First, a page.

Lesley Johnston: Music school closure would be a '˜scandal'

In 2005 I was honoured and excited to take over as Head Teacher of Broughton High School. Inclusivity and high aspiration are two of my core educational principles. Broughton is a multi-cultural school '“ the students have some 100 home languages '“ serving a diverse community from the New Town to some of Scotland's most socially deprived areas. Nowhere is this better reflected than in the music school. It was established as one of Scotland's five music centres of excellence to allow talented young people from all backgrounds to develop their musical talents. The range is very broad. In addition to classical and traditional music, you will find jazz, folk and pop. This is reflected in the range of alumni including Martyn Bennet, Tommy Smith and Shirley Manson. Unlike many specialist music schools this is free to all.

Friday, 27th October 2017, 8:19 pm
Updated Tuesday, 12th December 2017, 7:55 am
Xander Proud with Piano Teacher Lynda Cochrane during an open day last year

The original funding model for the school involved separate money received from the Scottish Government being applied directly. For administrative reasons this was changed some years ago, and Edinburgh Council have for some time been dipping more and more into funds which were intended to support artistic excellence. I am told that a council officer has had the idea of dividing these talented students among other schools. I have rarely heard anything so foolish, despite spending nearly 40 years in education. When the new school building was built in 2009 it incorporated state of the art facilities, including performance spaces and sound proof rehearsal rooms. Are these to go to waste? More fundamentally, music is not a solitary activity. Musicians achieve excellence through practising and performing in ensembles. I am a member of Edinburgh Festival Chorus. This suggestion is akin to saying that I could learn a piece at home by myself, then turn up to sing with an international conductor in the Festival. We wouldn’t keep our international status for terribly long.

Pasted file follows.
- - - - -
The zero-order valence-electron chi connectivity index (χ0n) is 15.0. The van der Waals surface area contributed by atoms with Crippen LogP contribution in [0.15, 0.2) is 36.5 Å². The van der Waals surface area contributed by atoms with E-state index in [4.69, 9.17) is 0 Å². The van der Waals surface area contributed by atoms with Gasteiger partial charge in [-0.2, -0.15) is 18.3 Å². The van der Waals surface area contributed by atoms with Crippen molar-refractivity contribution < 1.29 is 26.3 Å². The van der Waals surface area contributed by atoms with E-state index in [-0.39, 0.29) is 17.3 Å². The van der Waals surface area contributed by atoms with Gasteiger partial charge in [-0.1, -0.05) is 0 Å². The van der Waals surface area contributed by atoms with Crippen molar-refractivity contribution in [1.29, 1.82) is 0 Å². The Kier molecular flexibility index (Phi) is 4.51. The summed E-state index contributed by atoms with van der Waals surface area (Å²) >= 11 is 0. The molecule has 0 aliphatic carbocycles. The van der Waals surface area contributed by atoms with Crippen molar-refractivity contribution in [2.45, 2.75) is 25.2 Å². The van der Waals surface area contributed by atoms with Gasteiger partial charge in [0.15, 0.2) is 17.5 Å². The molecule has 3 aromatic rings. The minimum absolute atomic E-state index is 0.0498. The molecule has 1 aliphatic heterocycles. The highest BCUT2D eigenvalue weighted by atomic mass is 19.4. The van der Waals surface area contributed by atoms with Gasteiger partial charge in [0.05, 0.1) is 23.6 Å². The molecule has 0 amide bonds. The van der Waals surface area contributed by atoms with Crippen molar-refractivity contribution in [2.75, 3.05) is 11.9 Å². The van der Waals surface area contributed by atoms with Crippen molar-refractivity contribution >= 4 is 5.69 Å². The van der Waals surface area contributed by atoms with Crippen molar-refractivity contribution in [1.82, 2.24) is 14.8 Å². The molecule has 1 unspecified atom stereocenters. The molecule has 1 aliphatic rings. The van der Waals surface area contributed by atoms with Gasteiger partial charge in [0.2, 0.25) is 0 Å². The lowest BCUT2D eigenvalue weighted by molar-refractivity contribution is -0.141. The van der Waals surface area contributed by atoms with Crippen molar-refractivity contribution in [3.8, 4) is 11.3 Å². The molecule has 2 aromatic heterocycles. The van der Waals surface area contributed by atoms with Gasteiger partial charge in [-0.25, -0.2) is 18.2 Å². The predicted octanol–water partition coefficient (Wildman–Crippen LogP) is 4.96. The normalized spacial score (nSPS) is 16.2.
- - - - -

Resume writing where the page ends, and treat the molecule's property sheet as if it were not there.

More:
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At the last inspection, in a glowing report, HM Inspector of schools praised the specialist provision as one of the finest things in the school. It pointed out that the dedication and hard work of the musicians rubbed off on others and helped raise attainment across the board.

It would be a scandal if, in the year we celebrate 70 years of the world’s largest arts festival, Edinburgh were to be deprived of a facility to produce its future performers. This proposal is as ludicrous as it is ill-considered.

Lesley Johnston was rector of Broughton High from 2005-2011